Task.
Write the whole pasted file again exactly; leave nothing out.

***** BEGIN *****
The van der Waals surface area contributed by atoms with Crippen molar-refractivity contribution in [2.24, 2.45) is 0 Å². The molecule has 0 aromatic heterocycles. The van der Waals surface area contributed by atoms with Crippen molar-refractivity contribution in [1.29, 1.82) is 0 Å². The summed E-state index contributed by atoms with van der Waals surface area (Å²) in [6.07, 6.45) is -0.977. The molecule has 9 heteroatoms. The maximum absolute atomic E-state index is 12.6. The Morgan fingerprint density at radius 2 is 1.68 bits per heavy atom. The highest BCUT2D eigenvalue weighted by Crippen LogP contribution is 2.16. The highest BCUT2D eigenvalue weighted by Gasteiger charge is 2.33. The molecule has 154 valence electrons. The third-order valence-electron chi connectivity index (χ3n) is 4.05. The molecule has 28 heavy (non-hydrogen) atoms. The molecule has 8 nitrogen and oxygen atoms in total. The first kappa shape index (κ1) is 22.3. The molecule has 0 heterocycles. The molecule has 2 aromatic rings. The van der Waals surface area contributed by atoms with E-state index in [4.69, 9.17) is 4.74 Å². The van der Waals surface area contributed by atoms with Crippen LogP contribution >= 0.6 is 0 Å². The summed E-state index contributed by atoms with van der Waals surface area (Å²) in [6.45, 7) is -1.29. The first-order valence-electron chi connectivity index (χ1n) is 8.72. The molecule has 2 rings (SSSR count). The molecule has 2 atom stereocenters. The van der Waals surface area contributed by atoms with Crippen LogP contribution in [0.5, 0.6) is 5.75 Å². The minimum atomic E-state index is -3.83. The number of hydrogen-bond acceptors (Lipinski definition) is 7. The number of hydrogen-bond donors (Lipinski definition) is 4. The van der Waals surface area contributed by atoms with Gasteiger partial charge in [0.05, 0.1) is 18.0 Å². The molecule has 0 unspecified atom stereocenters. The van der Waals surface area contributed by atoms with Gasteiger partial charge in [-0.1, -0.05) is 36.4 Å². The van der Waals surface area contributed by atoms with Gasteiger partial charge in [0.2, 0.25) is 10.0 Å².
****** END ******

The van der Waals surface area contributed by atoms with Crippen molar-refractivity contribution in [2.24, 2.45) is 0 Å². The molecule has 0 aromatic heterocycles. The van der Waals surface area contributed by atoms with Crippen molar-refractivity contribution in [1.29, 1.82) is 0 Å². The summed E-state index contributed by atoms with van der Waals surface area (Å²) in [6.07, 6.45) is -0.977. The molecule has 9 heteroatoms. The maximum absolute atomic E-state index is 12.6. The Morgan fingerprint density at radius 2 is 1.68 bits per heavy atom. The highest BCUT2D eigenvalue weighted by Crippen LogP contribution is 2.16. The highest BCUT2D eigenvalue weighted by Gasteiger charge is 2.33. The molecule has 154 valence electrons. The third-order valence-electron chi connectivity index (χ3n) is 4.05. The molecule has 28 heavy (non-hydrogen) atoms. The molecule has 8 nitrogen and oxygen atoms in total. The first kappa shape index (κ1) is 22.3. The molecule has 0 heterocycles. The molecule has 2 aromatic rings. The van der Waals surface area contributed by atoms with E-state index in [4.69, 9.17) is 4.74 Å². The van der Waals surface area contributed by atoms with Crippen LogP contribution >= 0.6 is 0 Å². The summed E-state index contributed by atoms with van der Waals surface area (Å²) in [6.45, 7) is -1.29. The first-order valence-electron chi connectivity index (χ1n) is 8.72. The molecule has 2 rings (SSSR count). The molecule has 2 atom stereocenters. The van der Waals surface area contributed by atoms with Crippen LogP contribution in [0.5, 0.6) is 5.75 Å². The minimum atomic E-state index is -3.83. The number of hydrogen-bond acceptors (Lipinski definition) is 7. The number of hydrogen-bond donors (Lipinski definition) is 4. The van der Waals surface area contributed by atoms with Gasteiger partial charge in [0.05, 0.1) is 18.0 Å². The molecule has 0 unspecified atom stereocenters. The van der Waals surface area contributed by atoms with Gasteiger partial charge in [-0.1, -0.05) is 36.4 Å². The van der Waals surface area contributed by atoms with Gasteiger partial charge in [0.2, 0.25) is 10.0 Å².